Laurie Brown has long been fascinated with what happens at the edge of cities. In her pioneering, photographic work on Los Angeles, her focus was on the terraforming activities in that quintessential modern metropolis, where nature is literally scraped away and terraced to accommodate the most recent version of the American Dream: more roads and highways, more residential and commercial developments, more golf courses and city services, more pressure on the natural systems that undergird the city and region. It was only natural that Brown would turn her artistic attention to the eastern end of the Los Angeles corridor--Las Vegas--and she does so in full, living color.
Few other places engender such a common image of excess and extravagance as does Las Vegas. But Brown reminds us that what makes Las Vegas such an alluring place to live and to visit is its location in the austere but beautiful landscapes of North America's driest and sunniest region: the magnificent Mojave Desert. As Las Vegas has expanded, the contrast between the native desert and recent human terrain is a palpable fact that Brown captures brilliantly in her panoramic format. In each photograph we see the impact of our newest designs and constructions on the land, raising questions about the availability of scarce natural resources and, ultimately, the wisdom of our vision for the place.
By finding the interface between nature and culture that exists in these so-called paradisal environments, Laurie Brown takes us on a modern journey on a well-worn path in Western civilization: the pushing out of the city that emerged in ancient Greece and Rome and extended beyond the city walls of medieval Europe to today's political boundaries nestled beside nature's undeveloped frontier. But at what cost? Like the ruins of Pompeii, Brown's hauntingly beautiful photographs reveal how well (or not) we have created a modern American Eden: Las Vegas. (See the publishers website for a slide show and further information about the book: http://gftbooks.com/books_BrownLaurie.html ).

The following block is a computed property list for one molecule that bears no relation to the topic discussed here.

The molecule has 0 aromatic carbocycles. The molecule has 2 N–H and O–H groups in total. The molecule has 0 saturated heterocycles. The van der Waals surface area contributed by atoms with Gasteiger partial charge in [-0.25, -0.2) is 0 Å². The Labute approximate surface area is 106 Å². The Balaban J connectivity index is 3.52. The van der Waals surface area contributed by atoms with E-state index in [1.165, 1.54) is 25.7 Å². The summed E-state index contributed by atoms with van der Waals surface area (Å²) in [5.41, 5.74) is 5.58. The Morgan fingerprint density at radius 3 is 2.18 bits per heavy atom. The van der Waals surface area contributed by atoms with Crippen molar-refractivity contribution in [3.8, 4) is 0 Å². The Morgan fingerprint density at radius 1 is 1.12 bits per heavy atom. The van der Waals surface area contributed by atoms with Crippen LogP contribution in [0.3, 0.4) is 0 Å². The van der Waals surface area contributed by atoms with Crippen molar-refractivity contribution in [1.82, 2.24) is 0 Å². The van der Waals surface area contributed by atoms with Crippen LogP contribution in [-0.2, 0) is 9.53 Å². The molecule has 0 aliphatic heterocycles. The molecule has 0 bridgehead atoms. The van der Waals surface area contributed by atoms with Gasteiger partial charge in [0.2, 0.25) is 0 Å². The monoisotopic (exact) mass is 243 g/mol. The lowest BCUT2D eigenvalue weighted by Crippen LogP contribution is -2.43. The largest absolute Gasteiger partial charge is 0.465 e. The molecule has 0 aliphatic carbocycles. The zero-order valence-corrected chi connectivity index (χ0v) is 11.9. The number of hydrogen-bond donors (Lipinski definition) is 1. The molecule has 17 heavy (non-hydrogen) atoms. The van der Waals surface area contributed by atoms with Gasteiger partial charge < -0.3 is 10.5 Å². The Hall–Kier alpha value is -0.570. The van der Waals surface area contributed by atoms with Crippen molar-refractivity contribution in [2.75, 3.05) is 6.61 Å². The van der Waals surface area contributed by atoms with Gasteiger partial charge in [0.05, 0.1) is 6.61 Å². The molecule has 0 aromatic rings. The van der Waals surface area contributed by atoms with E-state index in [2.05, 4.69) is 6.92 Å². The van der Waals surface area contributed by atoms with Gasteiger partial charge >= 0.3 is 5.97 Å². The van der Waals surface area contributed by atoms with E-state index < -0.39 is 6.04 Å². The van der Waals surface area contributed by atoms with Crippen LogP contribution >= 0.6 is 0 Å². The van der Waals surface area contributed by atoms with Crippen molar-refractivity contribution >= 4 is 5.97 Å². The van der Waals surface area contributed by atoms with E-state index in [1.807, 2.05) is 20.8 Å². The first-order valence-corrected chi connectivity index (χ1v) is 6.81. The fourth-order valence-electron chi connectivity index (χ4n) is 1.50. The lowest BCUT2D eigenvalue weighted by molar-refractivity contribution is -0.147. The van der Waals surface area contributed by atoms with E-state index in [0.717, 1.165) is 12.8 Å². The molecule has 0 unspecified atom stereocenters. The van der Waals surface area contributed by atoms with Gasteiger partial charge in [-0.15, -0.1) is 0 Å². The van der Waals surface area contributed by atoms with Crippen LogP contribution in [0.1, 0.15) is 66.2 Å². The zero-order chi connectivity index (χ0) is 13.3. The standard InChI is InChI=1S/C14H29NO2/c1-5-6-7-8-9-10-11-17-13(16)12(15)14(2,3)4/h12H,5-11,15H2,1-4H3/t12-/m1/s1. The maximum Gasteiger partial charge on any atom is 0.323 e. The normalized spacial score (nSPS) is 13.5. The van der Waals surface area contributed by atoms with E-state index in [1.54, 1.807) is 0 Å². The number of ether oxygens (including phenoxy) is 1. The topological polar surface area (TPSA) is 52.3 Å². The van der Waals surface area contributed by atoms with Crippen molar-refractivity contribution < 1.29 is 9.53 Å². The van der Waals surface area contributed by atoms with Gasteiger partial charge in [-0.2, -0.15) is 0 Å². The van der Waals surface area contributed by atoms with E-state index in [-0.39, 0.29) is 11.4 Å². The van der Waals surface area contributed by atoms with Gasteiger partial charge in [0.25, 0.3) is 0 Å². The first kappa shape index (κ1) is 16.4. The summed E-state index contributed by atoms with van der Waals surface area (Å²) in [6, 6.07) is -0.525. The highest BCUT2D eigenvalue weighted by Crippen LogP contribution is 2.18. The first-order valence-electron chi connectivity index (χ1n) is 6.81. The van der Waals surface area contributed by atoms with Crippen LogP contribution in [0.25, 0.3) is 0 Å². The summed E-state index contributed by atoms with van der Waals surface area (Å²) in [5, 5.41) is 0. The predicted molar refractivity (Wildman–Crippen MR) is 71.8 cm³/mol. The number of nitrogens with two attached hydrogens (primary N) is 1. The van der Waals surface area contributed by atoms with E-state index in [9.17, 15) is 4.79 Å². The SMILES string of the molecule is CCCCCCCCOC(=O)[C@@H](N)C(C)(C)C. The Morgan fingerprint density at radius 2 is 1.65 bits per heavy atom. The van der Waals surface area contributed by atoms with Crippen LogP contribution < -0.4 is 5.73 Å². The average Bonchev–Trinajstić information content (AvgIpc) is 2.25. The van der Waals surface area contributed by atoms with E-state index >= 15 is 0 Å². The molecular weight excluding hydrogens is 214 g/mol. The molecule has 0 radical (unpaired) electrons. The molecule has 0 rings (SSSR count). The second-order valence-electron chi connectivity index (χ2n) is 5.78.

Publisher: George F. Thompson
Number of pages: 96
Weight: 1225 g
Dimensions: 389 x 234 x 15 mm
"Las Vegas Periphery" by photographer Laurie Brown with an Essay by Sally Denton is not a book about the famous Sin City. This one is VIEWS FROM THE EDGE with beautiful, full color photos printed one on each of the large format pages of this lovely photography book. The essayist grew up in the area and tells the history of the growth of this area of Nevada, which had only about 30 homesteaders in 1905 when the first railroad reached there. In 1931 Nevada legalized gambling, and that set the stage for enormous growth. These photographs honor the part of this vast desert that was not victim of the huge city. The desert is both beautiful and unrelenting and could at any moment destroy the city. This is a book you will want to own if you travel or live there.
Laurie Brown s panoramic photographs of Las Vegas, Nevada, reveal lush green grass, artificial waterways, and tropical palm trees set against a stark waterless desert landscape. For Brown, who has documented suburban spaces and the altered landscape for more than forty years, these easily overlooked peripheral areas where vulnerable wilderness meets encroaching suburban sprawl reveal the all-too-real paradoxes of life in the desert. Brown s engaging photographs ask us to consider how far Las Vegans will go to live in a place not intended for living and whether their desires to do so are, in the end, sustainable.Exhibit runs August 24 - November 3, 2013"